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Old 02-23-2020, 01:21 PM
theecrewchief theecrewchief is offline
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Default Freezing Temperatures

Hello. I have a build that is about 5 years old. It has a 4770k with water cooling, 32b of ram, a couple ssd, dedicated graphics card, and looks sharp in the corsair case that looks like an ammo can. There is nothing wrong with the system at all for normal everyday use or light gaming. I just need something a lot more powerful for rendering so i am planning to start a 3950x build. I don't want to just scrap this computer since there is nothing wrong with it at all. I have a use for it in my work shop. The thing i am slightly concerned about is it isn't heated or cooled when we are not there and temps can easily drop below 32F or 0C. With it having a corsair AIO water cooler from 5 years ago will this be an issue? Does anyone know the temperature at which the fluid in the cooler will freeze? I know when water freezes but I don't know what the fluid freezes at with their additives. Thanks for reading all that.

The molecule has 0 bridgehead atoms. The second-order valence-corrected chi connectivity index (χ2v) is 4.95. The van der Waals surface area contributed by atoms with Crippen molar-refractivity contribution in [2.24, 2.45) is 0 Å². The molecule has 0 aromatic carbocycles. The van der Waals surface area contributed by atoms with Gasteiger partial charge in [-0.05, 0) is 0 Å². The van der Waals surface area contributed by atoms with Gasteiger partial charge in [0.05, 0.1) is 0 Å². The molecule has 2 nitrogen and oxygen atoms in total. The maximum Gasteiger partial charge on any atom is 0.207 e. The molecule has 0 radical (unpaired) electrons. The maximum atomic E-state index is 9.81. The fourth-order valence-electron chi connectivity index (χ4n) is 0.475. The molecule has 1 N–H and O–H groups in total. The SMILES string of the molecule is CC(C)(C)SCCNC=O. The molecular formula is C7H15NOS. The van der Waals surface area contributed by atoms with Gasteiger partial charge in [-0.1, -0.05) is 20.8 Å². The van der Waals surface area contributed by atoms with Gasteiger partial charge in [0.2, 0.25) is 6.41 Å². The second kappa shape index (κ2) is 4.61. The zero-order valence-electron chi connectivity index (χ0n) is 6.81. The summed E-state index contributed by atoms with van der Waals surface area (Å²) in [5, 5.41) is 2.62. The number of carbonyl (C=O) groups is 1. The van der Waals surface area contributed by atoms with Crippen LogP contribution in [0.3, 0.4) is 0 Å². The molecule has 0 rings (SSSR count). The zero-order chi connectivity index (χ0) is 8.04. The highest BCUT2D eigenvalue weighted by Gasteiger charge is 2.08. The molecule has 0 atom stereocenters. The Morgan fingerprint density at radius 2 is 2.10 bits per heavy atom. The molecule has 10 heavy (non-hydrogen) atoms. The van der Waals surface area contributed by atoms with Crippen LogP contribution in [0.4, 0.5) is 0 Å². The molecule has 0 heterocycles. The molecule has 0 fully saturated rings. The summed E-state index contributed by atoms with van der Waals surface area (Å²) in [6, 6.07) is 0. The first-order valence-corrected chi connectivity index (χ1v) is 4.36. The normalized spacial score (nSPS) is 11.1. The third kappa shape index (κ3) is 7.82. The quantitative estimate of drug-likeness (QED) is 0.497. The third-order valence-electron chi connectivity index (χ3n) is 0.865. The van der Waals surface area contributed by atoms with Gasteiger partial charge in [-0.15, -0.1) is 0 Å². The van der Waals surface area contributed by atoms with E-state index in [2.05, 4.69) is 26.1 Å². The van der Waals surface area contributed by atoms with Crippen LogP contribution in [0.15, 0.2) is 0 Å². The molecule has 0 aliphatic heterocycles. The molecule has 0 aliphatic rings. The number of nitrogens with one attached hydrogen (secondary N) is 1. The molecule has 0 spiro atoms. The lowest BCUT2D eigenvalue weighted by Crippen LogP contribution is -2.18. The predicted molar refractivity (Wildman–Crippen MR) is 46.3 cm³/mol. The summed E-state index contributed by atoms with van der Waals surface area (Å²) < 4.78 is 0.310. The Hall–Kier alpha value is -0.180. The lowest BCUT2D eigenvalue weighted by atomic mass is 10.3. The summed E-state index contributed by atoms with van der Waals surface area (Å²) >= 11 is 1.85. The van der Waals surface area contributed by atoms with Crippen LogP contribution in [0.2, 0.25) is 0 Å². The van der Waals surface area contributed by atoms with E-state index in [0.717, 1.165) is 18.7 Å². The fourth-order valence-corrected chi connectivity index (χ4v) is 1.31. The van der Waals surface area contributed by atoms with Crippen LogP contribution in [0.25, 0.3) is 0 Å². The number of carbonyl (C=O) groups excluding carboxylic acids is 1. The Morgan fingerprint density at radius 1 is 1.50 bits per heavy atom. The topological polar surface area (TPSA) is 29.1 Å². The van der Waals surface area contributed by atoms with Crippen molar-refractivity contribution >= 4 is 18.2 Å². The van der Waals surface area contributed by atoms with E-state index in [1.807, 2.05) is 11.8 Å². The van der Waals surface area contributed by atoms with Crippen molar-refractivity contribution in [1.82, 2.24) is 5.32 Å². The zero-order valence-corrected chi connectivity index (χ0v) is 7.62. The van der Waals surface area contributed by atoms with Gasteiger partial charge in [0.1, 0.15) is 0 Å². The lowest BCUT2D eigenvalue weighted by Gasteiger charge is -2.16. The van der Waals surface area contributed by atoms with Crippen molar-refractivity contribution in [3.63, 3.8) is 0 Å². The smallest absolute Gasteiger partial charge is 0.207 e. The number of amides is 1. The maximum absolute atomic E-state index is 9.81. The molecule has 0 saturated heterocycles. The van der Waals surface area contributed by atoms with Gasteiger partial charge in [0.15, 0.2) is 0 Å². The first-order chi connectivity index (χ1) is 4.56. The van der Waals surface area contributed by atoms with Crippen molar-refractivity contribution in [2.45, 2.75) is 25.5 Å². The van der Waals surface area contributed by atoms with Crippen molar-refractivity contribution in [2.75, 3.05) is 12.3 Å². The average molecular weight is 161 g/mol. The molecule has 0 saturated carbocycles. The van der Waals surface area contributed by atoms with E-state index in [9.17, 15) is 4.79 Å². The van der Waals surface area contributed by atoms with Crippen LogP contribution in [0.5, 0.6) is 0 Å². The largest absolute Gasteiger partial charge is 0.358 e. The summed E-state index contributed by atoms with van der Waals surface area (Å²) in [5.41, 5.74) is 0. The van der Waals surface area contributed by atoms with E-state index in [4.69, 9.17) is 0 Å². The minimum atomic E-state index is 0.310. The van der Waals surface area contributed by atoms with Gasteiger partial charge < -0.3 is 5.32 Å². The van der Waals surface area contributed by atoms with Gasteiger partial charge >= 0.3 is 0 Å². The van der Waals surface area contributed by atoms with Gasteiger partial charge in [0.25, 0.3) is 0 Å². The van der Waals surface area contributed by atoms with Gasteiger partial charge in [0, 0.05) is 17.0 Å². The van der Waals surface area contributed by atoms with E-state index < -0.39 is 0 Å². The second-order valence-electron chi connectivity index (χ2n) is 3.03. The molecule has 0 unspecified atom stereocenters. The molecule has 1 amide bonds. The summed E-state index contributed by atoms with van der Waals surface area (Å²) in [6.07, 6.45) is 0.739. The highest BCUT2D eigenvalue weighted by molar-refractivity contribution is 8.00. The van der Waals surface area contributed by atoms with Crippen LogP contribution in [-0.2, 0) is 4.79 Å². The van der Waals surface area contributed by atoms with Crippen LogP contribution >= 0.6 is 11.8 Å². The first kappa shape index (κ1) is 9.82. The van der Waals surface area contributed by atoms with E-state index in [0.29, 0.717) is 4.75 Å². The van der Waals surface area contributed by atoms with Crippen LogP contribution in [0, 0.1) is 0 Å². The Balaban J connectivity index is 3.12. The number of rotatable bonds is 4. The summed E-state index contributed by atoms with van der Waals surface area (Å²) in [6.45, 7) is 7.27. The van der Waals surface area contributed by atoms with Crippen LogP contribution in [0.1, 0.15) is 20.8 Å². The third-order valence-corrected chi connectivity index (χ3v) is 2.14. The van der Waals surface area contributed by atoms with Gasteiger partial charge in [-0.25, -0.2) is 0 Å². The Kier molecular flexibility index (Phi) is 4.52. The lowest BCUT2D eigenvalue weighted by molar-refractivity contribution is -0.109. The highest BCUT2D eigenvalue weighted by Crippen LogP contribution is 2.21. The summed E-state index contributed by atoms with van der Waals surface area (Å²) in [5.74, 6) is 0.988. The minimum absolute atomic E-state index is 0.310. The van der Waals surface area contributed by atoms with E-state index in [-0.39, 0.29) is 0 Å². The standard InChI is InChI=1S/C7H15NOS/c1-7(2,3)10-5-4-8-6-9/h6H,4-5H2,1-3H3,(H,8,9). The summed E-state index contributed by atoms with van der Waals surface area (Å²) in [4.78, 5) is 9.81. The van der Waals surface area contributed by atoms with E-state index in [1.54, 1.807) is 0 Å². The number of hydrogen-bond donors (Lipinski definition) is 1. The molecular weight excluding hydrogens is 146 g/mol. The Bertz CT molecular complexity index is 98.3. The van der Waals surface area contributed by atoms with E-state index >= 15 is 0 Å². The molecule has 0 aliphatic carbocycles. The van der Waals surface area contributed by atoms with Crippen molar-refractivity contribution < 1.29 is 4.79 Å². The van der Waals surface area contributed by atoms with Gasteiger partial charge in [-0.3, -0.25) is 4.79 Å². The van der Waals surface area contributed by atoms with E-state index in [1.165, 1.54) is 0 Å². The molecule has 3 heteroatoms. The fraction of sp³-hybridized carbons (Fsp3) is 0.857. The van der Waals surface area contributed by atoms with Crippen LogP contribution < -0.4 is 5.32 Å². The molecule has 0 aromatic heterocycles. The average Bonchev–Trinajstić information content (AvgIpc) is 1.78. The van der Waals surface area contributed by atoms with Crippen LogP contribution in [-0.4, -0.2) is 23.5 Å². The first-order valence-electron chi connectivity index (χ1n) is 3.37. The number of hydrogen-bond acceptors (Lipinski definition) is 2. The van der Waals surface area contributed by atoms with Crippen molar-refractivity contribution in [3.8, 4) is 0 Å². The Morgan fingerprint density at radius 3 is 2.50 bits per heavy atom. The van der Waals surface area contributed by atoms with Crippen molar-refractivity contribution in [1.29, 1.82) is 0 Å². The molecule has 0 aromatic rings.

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Old 02-24-2020, 09:47 AM
c-attack c-attack is offline
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Typically AIO coolers have a water/Glycol mix of around 90/10%. We know where water freezes. Glycol should do the same around 8F. That puts the likely freeze point somewhere in the mid 20s. However, since any liquid to ice expansion is bad and its not going to flash freeze, any temp below 32F/0C is a problem. I don't think you want it out there if its that cold.

*Found a table. Assuming 90/10, freeze point is 26F with a burst point at 22/23F, which I am pretty sure you would like to avoid. However, the freeze point moves more than I expected as Glycol concentration increases. At 25%, your down to 10F and -2F burst point. That makes the exact concentration fairly relevant, but my general advice is not to roll the dice regardless of the proportions.

Last edited by c-attack; 02-24-2020 at 09:53 AM.
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